ROYAL WINDSOR HORSE SHOW
As a brief interlude from real work (both riding and writing), 3 days at Royal Windsor Horse Show in the glorious sunshine proved a treat, so I thought I’d share a random post about my days competing and stewarding there this week.
Last year, the BBC produced a program entitled The Queen at Windsor Horse Show. Now, of course, this show takes place in the Queen’s back garden, so to speak, and she can often be seen wandering around, taking a look at her visitors. Watching the TV show, we saw her visit one of the outside arenas to look at the Senior Horse Class, in which she had a horse competing, and this proved the inspiration for me to have a go!
Senior Showing Class
My oldest lad is 20 this year, plenty old enough for the Senior class (19 – 23 years old), so plans were made, schedules ordered and entries sent. The class is (in theory) judged on suppleness and condition, and as he is still competing in Grand Prix dressage classes, he should be way the best in both departments. Sadly I had forgotten that his least favorite thing is standing still, and as the class involves standing in line while each competitor does their individual show – and there were 30 horses forward this year – we put on a disgraceful display of refusing point blank to stand for more than 30 seconds at a time (if we were lucky!) opting instead, to show off that most advanced dressage movement, piaffe, which involves trotting on the spot.
It was a shame the Queen didn’t show up this year for our unscheduled display, but never mind, the other competitors found it all terribly amusing!
Ah well, he looked a picture and we had fun 🙂
So next day was on to official business.
I have been lucky enough to become one of a very select number of people experienced in operating the scoring system at International dressage events (I’ve done 2 Europeans – Hickstead 2003 and Windsor 2009, the 2012 Olympics in London, and am scheduled to do the World Games in 2015), so when they decided to hold a small International at Windsor, I jumped at the chance to work in that lovely setting again.
Aside from the dressage, there is carriage driving (Prince Philip’s passion), endurance riding, show jumping, many showing classes and lots of displays, not least from the Household Cavalry. And then, of course, there is also the shopping!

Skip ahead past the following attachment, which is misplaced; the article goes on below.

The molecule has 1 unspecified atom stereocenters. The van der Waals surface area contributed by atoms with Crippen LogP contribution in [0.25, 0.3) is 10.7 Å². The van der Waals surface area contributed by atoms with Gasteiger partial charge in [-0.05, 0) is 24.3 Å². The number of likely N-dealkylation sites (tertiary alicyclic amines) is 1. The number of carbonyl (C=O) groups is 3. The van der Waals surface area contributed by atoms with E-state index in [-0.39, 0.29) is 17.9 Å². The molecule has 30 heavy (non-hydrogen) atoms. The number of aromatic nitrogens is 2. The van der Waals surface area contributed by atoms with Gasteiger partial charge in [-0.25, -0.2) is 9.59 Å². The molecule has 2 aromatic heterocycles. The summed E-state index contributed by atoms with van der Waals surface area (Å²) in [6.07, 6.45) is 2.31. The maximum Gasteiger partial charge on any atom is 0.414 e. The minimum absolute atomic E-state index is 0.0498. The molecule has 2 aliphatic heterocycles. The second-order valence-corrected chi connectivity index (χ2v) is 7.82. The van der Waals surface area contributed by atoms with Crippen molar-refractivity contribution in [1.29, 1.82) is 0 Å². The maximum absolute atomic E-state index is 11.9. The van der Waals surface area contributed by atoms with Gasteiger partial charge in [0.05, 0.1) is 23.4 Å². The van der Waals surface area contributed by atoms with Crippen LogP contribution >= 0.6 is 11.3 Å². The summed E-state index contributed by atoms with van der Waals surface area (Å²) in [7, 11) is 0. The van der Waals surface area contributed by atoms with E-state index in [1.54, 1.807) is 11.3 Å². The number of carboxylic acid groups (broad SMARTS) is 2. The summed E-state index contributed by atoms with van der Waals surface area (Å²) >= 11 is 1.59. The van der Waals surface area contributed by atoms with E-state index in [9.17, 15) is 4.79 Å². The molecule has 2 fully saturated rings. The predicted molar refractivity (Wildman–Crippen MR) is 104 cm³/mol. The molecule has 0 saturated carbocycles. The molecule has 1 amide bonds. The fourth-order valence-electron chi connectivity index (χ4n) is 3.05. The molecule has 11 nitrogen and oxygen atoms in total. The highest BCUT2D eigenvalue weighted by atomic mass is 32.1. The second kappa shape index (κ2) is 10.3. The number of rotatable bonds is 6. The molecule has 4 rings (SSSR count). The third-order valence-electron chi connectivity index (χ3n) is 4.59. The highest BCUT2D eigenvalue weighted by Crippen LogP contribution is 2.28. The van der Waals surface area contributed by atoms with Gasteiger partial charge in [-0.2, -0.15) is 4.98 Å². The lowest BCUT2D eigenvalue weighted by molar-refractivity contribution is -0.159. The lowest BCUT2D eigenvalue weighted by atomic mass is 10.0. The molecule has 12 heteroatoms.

We weren’t on duty until the evenings, so I rolled up each day around lunchtime, and had a lovely time watching displays and competitions
And enjoying the Member’s Enclosure for a delicious (but pricey) meal before commencing work.
By happy coincidence, I was assigned to work with Danish judge, Lief Tornblad, with whom I had worked at the Olympics, so no settling in issues there. However, as the competition got underway, it fast became clear there was one almighty problem with the wifi, requiring frequent visits into the boxes by tech support, even while poor Lief was continuing to judge.
We were, however, treated in the interval to coffee in the Royal Box (no sign of any UK royals, though we did have to battle with some Bahrain dignitaries for access to the drinks).
We all hoped the work that went on overnight to address the wifi issue might have improved things for the final day, but with the computers continuing to freeze and blank with increasing frequency as the evening wore on, the tech guys finally threw their hands up in defeat, shut the laptops down with 3 horses still to go, and allowed me to sit comfortably watching from the best ringside seat available, and take a few photos to boot
And so the show drew to a close, with a stunning walk back to the car park past the front of Windsor Castle itself.
And now back to real work…
How about you guys – any great moments in the summer sun last week?